Trump administration debates designating Muslim Brotherhood as terrorist group
A debate is under way in the Trump administration about whether the United States should declare the Muslim Brotherhood a terrorist organization and subject it to U.S. sanctions, according to U.S. officials and people close to President Donald Trump’s transition team.
A faction led by Michael Flynn, Trump’s National Security Advisor, wants to add the Brotherhood to the State Department and U.S. Treasury lists of foreign terrorist organizations, the sources said.
“I know it has been discussed. I’m in favor of it,” said a Trump transition advisor, who declined to be named because of the sensitivity of the issue.
The advisor said Flynn’s team discussed adding the group to the U.S. list of terrorist groups but said it was ultimately unclear when or even if the administration ultimately would go ahead with such a move.
Other Trump advisors, as well as many veteran national security, diplomatic, law enforcement and intelligence officials argue the Brotherhood has evolved peacefully in some countries, according to officials and people close to Trump’s entourage.
They worry that a U.S. move to designate the entire Brotherhood a terrorist group would complicate relations with Turkey, a key American ally in the fight against Islamic State, and where the Islamist-rooted AKP Party that dominates the Turkish government of President Recep Tayyip Erdogan is in power. Tunisia’s Islamist Ennahda Party has also participated in democratic elections.
The Muslim Brotherhood in Egypt, the country’s oldest Islamist movement, was designated as a terrorist organization in that country in 2013.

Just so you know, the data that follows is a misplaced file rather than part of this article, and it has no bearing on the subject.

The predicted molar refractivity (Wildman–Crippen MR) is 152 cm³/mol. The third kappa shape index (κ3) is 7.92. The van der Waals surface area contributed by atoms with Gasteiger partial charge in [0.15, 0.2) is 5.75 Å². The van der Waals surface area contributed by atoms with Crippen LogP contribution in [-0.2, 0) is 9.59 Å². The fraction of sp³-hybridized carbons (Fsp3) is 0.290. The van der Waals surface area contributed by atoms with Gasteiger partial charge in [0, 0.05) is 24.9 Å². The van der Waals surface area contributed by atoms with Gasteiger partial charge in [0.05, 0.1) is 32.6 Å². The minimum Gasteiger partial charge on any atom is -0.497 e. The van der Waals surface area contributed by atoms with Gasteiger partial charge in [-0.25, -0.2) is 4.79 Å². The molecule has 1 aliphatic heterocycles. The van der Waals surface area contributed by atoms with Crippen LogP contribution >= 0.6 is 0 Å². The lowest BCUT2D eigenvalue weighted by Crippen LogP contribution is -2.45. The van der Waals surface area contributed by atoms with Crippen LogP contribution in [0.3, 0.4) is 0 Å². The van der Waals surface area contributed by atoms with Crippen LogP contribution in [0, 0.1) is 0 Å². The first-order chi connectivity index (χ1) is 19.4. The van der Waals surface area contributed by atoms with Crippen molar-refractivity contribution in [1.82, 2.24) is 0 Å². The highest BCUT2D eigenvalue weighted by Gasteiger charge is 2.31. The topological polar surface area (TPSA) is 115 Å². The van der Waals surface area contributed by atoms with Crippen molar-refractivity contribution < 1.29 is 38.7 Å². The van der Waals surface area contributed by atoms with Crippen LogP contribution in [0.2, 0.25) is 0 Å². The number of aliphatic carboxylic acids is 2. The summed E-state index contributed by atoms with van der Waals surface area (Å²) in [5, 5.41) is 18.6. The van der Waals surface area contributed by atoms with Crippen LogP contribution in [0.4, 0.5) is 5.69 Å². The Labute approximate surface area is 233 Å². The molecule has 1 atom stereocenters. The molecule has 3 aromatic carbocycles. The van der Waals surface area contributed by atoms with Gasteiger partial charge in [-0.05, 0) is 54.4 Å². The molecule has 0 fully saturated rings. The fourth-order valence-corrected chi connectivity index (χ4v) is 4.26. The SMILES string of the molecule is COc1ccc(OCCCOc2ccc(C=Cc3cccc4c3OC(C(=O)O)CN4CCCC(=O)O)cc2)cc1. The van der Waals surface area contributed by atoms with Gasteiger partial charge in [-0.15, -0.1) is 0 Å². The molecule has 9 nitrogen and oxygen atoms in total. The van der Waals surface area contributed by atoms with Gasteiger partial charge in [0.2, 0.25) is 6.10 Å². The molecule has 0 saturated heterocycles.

It is not clear which faction within the U.S. administration has the upper hand, and Senator Ted Cruz and Representative Mario Diaz-Balart this month introduced legislation to add the Brotherhood to the terrorist list.
There was no immediate comment from the White House.
Egypt, Saudi Arabia, the United Arab Emirates among others have designated the group on their terrorist lists, and Trump’s nominee for Secretary of State, Rex Tillerson, described the Brotherhood an “an agent of radical Islam”, during his Senate confirmation hearing.
U.S. criminal law prohibits people in the United States from knowingly providing “material support” to designated terrorist organizations, and members of such groups are banned from entering the United States.Some conservative and anti-Muslim activists have argued for years that the Brotherhood, which was founded in Egypt in 1928 and sought to establish a worldwide Islamic caliphate by peaceful means, has been a breeding ground for terrorists.
Some branches of the Brotherhood, including the Palestinian group Hamas, have engaged in anti-government violence and provoked violent government reactions. Ayman al-Zawahiri, the leader of al-Qaeda, was once a member of the Egyptian Muslim Brotherhood.
Other offshoots in Turkey and Tunisia have forsworn violence and come to power by democratic means. Muslim Brotherhood President Mohammed Mursi became Egypt’s first freely elected president in June 2012 in the aftermath of the ousting of long-time ruler Hosni Mubarak. An army takeover stripped Mursi of power in 2013 following mass protests against his rule. Hundreds of Islamists have since been killed and arrested.
Sisi and Trump spoke by phone this week and the two leaders discussed ways to boost the fight against terrorism and extremism.
A U.S. official who declined to be identified told Reuters there had been discussions at the State Department which looked at intelligence and information on the group in which it was thought “it would be difficult to justify legally, in terms of the Egyptian Muslim Brotherhood, to meet the criteria”.
“It’s one thing to say one group’s ideology has been used to influence a terrorist organization and another thing to say that this group is a terrorist organization,” said the U.S. official.
Following the Sept. 11, 2001, al Qaeda attacks on the United States, the George W. Bush administration launched investigations into the Brotherhood and related Islamist movements.
After years of investigations, however, the U.S. and other governments, including Switzerland’s, closed investigations of the Brotherhood leaders and financial group for lack of evidence, and removed most of the leaders from sanctions lists.
A British government review into Egypt’s outlawed Muslim Brotherhood published in December 2015 concluded that membership of or links to the political group should be considered a possible indicator of extremism but stopped short of recommending that it should be banned.
(Additional reporting and writing by Yara Bayoumy; Editing by John Walcott and James Dalgleish)